Do not go further, active volcano ahead.


Either someone really thought it was unsafe to go on, or someone really wanted me to think that.  I hesitated.  My travels have taught me that an astounding number of people want you to believe that the world is a dangerous place, when it really isn’t.  I couldn’t see anything glowing red.  I walked on a little ways, and came to some very spiky, jagged, tumbled lava that was too difficult to negotiate.  Just as I was about to give up, I spied another sign to my left, with more dire warnings.  It even sported a skull and crossbones!  But once I got close enough to read it, I saw that there was a path across the lava, marked with plastic flags tied to rocks.  Well, where there’s a path, you’re meant to walk, right?

But I was a little un-nerved by the skull and crossbones.  Then, looking up at the caldera ahead, I saw figures on its edge.  With my binoculars, I was clearly able to make out that there were several people standing there.  Hesitating no longer, I forged my way up the hill, along a lava path that had been reasonably flattened by previous walkers.  I crossed a spot where there were some chunks of lava so full of air that it just turned to coarse dust under my feet.  I picked up a few pieces that looked like dry sponges – they were very light, and crushed easily to nothing in my hand.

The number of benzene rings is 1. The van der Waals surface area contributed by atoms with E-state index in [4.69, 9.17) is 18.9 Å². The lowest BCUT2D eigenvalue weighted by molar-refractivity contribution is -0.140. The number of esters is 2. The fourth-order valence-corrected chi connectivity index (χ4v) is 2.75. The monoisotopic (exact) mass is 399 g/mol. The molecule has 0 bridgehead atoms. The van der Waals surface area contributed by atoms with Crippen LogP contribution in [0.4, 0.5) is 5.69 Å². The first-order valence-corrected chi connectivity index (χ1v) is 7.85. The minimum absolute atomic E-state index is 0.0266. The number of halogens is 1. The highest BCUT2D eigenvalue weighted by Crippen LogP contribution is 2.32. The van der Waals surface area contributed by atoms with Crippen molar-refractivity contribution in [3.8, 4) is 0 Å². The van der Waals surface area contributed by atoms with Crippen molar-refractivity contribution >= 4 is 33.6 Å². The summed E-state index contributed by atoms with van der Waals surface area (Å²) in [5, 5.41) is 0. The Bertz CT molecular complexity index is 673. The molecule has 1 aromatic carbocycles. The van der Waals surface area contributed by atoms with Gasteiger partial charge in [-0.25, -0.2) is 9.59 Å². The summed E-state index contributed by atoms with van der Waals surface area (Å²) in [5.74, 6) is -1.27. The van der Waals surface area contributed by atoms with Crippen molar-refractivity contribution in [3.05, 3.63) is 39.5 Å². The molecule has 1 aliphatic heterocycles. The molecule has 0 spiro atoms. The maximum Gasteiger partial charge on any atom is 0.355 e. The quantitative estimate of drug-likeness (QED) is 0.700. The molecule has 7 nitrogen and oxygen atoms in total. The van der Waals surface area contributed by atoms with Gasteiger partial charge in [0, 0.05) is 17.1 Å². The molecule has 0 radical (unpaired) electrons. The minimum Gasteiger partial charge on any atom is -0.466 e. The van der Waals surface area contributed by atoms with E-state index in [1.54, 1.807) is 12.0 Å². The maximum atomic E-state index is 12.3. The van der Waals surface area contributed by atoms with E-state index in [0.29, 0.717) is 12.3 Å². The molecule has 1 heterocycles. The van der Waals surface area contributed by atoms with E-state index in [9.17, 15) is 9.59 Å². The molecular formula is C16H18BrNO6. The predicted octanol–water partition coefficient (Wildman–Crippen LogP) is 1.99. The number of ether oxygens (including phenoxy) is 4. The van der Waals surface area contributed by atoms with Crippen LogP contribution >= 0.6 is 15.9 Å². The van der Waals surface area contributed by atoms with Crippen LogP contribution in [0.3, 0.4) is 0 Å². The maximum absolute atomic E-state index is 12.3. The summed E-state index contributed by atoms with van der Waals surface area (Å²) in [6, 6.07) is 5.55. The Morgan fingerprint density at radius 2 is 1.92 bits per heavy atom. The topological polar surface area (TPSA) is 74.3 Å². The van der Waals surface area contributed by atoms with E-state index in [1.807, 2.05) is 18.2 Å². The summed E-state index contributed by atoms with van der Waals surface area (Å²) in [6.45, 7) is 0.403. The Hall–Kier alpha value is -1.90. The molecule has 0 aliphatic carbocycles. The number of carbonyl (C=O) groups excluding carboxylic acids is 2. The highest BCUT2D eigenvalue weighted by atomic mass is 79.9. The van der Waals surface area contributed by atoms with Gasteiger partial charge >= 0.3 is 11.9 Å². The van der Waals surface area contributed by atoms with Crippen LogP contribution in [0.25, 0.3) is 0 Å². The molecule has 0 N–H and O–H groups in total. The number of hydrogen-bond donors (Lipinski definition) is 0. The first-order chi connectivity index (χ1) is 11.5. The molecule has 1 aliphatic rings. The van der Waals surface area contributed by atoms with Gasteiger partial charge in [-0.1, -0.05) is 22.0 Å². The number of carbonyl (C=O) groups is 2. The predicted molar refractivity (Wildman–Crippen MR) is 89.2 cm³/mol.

Generally, there are considered to be two kinds of lava in Hawaii – pahoehoe and a‘a.  I was walking over pahoehoe which is relatively even and black, full of rainbows when it’s new, which this was.  It’s quite eye-catching, glistening this way and that in the sun.  I wended between cracked mounds with great ledges, six inches thick, narrow chasms stretching for yards, sometimes so deep I couldn’t see the bottom, and raised heaps that had been pushed up from underneath by another flow, and were flaking horizontally on top.  There were many gaps and holes, that might lead down to lava tubes, which are tunnels left when the lava flows out, leaving a space behind it.  There are several huge lava tubes on the Big Island.  Occasionally a thin layer of shale gave way under my feet, making my heart jump although I only dropped an inch or two.  A couple of times, I had to stop and empty pieces of loose shale from my shoes.